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Brexit spillovers: how British domestic politics affected support for European integration in remaining member states


Malet, Giorgio; Walter, Stefanie (2021). Brexit spillovers: how British domestic politics affected support for European integration in remaining member states. In: European Political Science Association. Annual Meeting, virtual, 24 June 2021 - 25 June 2021, 1-34.

Abstract

A large body of research investigates the diffusion of policies and political developments across countries, and analyzes its consequences for mass preference formation and electoral accountability. While we know that voters look at policy outcomes abroad to assess domestic performance, the politics through which policies emerge can also be informative to voters. To understand whether voters learn from observing other countries’ domestic political struggles, we analyze the international reverberations of British Brexit politics. We argue that, although it may be too soon to assess the actual consequences of Brexit for the UK, political struggles during the negotiations may have provided information about the political feasibility and desirability of leaving the EU. We analyze three key events in recent British politics that happened during the fieldwork of two surveys, and a natural experiment that leverages random variation in exposure to Brexit-related information. Results confirm both a deterrence and an encouragement effect of Brexit on support for leaving the EU in remaining member states, and provide causal evidence of the benchmarking mechanism. These findings show how news coverage of other countries’ domestic politics can simplify voters’ decision-making by reducing the uncertainty associated with alternative policy choices. They have implications for theories of EU support and for the prospects of the current backlash against political globalization.

Abstract

A large body of research investigates the diffusion of policies and political developments across countries, and analyzes its consequences for mass preference formation and electoral accountability. While we know that voters look at policy outcomes abroad to assess domestic performance, the politics through which policies emerge can also be informative to voters. To understand whether voters learn from observing other countries’ domestic political struggles, we analyze the international reverberations of British Brexit politics. We argue that, although it may be too soon to assess the actual consequences of Brexit for the UK, political struggles during the negotiations may have provided information about the political feasibility and desirability of leaving the EU. We analyze three key events in recent British politics that happened during the fieldwork of two surveys, and a natural experiment that leverages random variation in exposure to Brexit-related information. Results confirm both a deterrence and an encouragement effect of Brexit on support for leaving the EU in remaining member states, and provide causal evidence of the benchmarking mechanism. These findings show how news coverage of other countries’ domestic politics can simplify voters’ decision-making by reducing the uncertainty associated with alternative policy choices. They have implications for theories of EU support and for the prospects of the current backlash against political globalization.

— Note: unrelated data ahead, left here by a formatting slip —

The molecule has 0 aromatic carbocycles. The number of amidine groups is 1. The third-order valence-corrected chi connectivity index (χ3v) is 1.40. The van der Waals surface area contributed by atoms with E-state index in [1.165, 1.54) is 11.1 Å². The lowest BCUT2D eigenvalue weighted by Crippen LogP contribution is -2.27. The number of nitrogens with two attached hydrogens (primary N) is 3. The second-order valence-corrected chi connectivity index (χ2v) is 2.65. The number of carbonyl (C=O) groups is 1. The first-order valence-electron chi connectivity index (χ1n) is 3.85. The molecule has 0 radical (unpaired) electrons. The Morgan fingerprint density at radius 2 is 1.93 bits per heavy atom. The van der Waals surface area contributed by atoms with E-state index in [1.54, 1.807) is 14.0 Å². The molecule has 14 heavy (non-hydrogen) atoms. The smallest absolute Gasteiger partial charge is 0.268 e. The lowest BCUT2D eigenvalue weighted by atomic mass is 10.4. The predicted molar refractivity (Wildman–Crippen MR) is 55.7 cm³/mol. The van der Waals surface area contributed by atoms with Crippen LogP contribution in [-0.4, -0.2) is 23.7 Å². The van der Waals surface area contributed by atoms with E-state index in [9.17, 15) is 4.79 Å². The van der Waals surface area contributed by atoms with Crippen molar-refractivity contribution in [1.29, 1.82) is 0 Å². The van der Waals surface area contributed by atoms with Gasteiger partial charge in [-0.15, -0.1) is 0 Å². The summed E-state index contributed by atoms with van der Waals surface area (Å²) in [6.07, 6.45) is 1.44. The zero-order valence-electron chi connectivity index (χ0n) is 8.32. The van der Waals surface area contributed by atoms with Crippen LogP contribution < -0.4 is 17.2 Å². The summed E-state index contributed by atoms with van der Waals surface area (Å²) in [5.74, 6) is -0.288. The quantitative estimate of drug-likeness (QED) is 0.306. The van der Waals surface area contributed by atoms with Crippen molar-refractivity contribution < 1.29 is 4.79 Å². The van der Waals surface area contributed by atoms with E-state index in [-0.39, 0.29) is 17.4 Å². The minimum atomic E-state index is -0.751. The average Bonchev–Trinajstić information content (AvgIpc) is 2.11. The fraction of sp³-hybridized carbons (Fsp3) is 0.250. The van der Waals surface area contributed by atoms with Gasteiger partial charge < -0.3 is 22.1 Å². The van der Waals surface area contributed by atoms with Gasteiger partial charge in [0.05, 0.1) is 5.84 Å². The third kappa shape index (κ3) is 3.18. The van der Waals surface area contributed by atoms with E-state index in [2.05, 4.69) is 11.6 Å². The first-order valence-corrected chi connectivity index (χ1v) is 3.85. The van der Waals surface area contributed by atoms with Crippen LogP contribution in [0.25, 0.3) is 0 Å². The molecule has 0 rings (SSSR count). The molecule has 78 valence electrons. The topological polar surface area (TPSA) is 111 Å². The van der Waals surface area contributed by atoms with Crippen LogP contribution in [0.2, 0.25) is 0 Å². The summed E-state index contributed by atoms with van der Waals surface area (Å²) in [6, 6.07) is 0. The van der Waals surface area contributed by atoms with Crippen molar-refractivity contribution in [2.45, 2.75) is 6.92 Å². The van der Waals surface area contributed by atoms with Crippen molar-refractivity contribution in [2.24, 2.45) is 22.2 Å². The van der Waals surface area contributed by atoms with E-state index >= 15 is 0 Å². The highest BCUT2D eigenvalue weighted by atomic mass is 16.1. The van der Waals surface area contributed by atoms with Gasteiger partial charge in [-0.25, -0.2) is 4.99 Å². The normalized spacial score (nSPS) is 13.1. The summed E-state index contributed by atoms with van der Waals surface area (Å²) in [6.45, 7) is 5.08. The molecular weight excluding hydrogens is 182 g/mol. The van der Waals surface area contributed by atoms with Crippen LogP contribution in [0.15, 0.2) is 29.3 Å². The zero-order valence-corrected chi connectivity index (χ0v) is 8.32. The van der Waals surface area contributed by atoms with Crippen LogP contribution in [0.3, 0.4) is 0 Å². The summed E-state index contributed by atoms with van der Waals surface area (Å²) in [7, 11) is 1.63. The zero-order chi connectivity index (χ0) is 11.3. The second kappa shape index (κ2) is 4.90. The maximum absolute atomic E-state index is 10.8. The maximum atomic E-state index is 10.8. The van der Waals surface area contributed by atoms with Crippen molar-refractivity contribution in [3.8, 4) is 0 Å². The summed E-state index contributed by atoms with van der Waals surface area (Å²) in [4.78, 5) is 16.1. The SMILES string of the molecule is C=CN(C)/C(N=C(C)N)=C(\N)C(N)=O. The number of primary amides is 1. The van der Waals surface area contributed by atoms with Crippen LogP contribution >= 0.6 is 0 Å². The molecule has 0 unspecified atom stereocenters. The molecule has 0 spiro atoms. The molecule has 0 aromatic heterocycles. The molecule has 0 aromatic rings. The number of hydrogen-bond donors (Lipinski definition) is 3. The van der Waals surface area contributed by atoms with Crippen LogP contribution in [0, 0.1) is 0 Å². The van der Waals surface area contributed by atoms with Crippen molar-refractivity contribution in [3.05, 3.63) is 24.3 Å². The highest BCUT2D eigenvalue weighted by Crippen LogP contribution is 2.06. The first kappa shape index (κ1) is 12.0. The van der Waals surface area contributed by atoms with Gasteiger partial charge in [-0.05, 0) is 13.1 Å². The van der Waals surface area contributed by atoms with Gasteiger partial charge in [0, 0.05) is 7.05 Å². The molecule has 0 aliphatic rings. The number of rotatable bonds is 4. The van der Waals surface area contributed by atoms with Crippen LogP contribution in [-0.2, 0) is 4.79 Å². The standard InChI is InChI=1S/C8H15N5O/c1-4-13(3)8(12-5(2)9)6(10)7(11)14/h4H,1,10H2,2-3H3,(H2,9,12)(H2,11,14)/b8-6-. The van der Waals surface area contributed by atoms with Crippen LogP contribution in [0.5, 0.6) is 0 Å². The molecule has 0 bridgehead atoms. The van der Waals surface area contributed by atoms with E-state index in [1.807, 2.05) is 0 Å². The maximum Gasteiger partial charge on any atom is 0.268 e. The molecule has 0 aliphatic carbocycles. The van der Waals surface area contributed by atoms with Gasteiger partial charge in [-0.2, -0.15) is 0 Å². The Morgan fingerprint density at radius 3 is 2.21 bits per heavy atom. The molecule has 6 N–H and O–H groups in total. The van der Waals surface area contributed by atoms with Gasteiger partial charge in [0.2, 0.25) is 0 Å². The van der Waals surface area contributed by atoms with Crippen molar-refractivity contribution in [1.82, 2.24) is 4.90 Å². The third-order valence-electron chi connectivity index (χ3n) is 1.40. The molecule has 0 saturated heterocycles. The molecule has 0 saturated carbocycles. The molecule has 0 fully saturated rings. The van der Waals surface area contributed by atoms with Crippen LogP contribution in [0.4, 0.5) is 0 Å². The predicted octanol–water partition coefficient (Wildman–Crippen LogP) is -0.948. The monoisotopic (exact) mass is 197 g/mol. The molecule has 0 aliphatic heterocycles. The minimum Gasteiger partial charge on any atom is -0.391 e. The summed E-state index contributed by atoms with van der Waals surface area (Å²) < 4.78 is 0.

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Additional indexing

Item Type:Conference or Workshop Item (Paper), not_refereed, original work
Communities & Collections:06 Faculty of Arts > Institute of Political Science
Dewey Decimal Classification:320 Political science
Language:English
Event End Date:25 June 2021
Deposited On:07 Oct 2021 12:53
Last Modified:18 Mar 2022 10:58
OA Status:Green
Related URLs:https://epsanet.org/conference-2021/ (Organisation)
  • Content: Accepted Version
  • Language: English